And tomorrow, Sunday, is the feast day of St's Joachim and Anne. It's another patron of one of my kidletts: Bannas. These two are considered to be the grandparents of Jesus during His life here on earth, Mary's mother and father. Anne is also the patron of all christian mothers and Joachim, of christian fathers. And while we don't know so much about these two, we can presume they were typical grandparents, crazy in love with their grandson and proud of their daughter and her husband (I mean, they are saints, not petty grouchy old folks like some, and no I"m not pointing any fingers). So, tomorrow we will ask them for a few extra prayers on behalf of our sweet girl and for our family - as well as for all the orphans who are waiting for new families across the world.

Some might think it's nuts or strange to think about saints and feast days, much less have a bit more prayer and/or celebration, but well the communion of saints is the coolest thing. I love having a big old extended family to hit up for prayers and support, whether they are here walking the earth or have moved beyond this world. I have had so many stop me and ask, "what do you mean, asking 'a saint' to pray for you....that's wrong, you should just 'pray to Jesus." Well, yeah, I do. And will. But I also tend to ask my close friends and family for prayers, heck I've been known to call them up and beg! And it is no different asking a saint for prayers, except that they are closer to God, in the Beatific Vision itself, and no longer all smudged up by our natural tendencies toward selfishness and concupiscence. So, heck yeah, I'll hit up a saint for prayers, I'll take all the help I can get.

As for feast days, it's always nice to remember family on their important days, whether or not they are still with us here. It adds a richness to our lives; it helps us move out of the immediate craziness and think about a bigger time frame, the eternal one. So, we like feast days around here, especially those of our patrons. So we'll remember them and their lives, look to them for good example and ask for a prayer or two; if we are lucky we can celebrate with a traditional tasty dessert! Life is hard, why not have a bit more fun and enjoyment, another layer of richness woven in, when you can? It works for us!

So, for all those parents, grandparents, and families out there: St's Joachim and Anne, pray for us!

Friday, July 25, 2008

Friday Follies

Daughters are fun!

No time to post this morning, so I thought I'd put up a pic that makes me smile and to brighten our dark rainy day here (which means it's a soup night! We love soup!). Many things swirling in my gerbil wheel of a mind.....but for now, running late. So, for now you get fun toes. Meanwhile off to the Friday favorite morning: coffee with a pal and adoration...ah bliss.

Wednesday, July 23, 2008

Almost Wordless Wednesday

Yeah, it's goofy, from years ago, but it's still makes me smile!

Tuesday, July 22, 2008

Making me Wacky

Baby Gates.
They are making me a bit nuts.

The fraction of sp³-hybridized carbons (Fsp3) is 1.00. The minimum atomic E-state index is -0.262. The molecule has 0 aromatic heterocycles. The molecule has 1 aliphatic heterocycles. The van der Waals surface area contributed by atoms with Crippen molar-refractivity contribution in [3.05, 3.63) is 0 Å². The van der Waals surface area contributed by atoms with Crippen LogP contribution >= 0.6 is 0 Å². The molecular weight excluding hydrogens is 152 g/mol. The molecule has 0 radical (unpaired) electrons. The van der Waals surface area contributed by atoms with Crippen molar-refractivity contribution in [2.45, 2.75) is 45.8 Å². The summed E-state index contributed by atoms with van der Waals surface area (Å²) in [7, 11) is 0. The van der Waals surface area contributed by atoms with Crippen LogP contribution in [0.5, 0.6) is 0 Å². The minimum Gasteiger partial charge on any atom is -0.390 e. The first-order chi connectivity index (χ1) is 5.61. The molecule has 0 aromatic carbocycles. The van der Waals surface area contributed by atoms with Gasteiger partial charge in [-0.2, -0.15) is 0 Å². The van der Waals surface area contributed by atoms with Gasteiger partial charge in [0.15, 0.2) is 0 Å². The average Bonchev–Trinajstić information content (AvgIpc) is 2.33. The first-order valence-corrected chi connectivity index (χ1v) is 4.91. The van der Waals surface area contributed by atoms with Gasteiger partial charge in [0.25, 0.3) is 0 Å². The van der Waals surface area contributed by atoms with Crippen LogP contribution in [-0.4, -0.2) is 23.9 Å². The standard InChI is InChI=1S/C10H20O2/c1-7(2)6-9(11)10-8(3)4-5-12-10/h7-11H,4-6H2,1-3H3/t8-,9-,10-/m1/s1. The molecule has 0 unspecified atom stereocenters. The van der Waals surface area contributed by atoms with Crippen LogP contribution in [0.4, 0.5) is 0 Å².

We have an older house.
Which means, wacky stairs in wacky places.
Which means, NOTHING is standard.
Which means, the gates don't fit right.
Which means, wacky homemade modifications.
I don't know why this surprises me.

And, he's a climber.
And, he's fast.
So, just a tiny bit wacky.

Saturday, July 19, 2008

The Grammar of Love

In the past day or so, I've had this conversation and/or topic come up more than four times. So I'm guessing that it might be worth a post. Many of you, the 7 or so who follow this blog, have already heard or know all this....but like I said, it keeps coming up.
Bear with me. It's long (I know, you're shocked).
It's not a glamour post for's the dark side, people.
The side I'm least proud of.
But it's truth.
And, for you moms about to bring home your first or another, maybe it will set your minds to rest.
It's a scary thing, having a kid.
Baby, toddler, older child...bringing one home, from the hospital biologically or from elsewhere through adoption....well, I think it can be terrifying. It can be ecstatic, but it can be terrifying too.

Maybe it should be.
Sigh, read on.

A long time ago, I thought I had it figured out. I had the "mom" thing worked out. I knew how to do it, mostly. I knew how it worked. I knew all about love.

I mean, I had gone through a number of years of marriage, some of them rocky. And we were still together, against all odds.
I had given birth to three children, so hey, I knew how all about that kind of consuming cosmos changing love.
And I had even adopted. Not once, but all at once, twice!

And that's when I realized it.
I didn't know spit about love.

Because all of a sudden, it wasn't a Hallmark card anymore.
It looked a little bit like a Hallmark Movie, without the glamorous actors.
The screenplay would've read like one, since our first adoption set, of a surprising TWO girls [born 4 days apart, two separate adoptions, suddenly] was a unique and God sent gift. (and a long story, for another post)
But underneath, there was a rumble. An earthquake, way deep under the surface.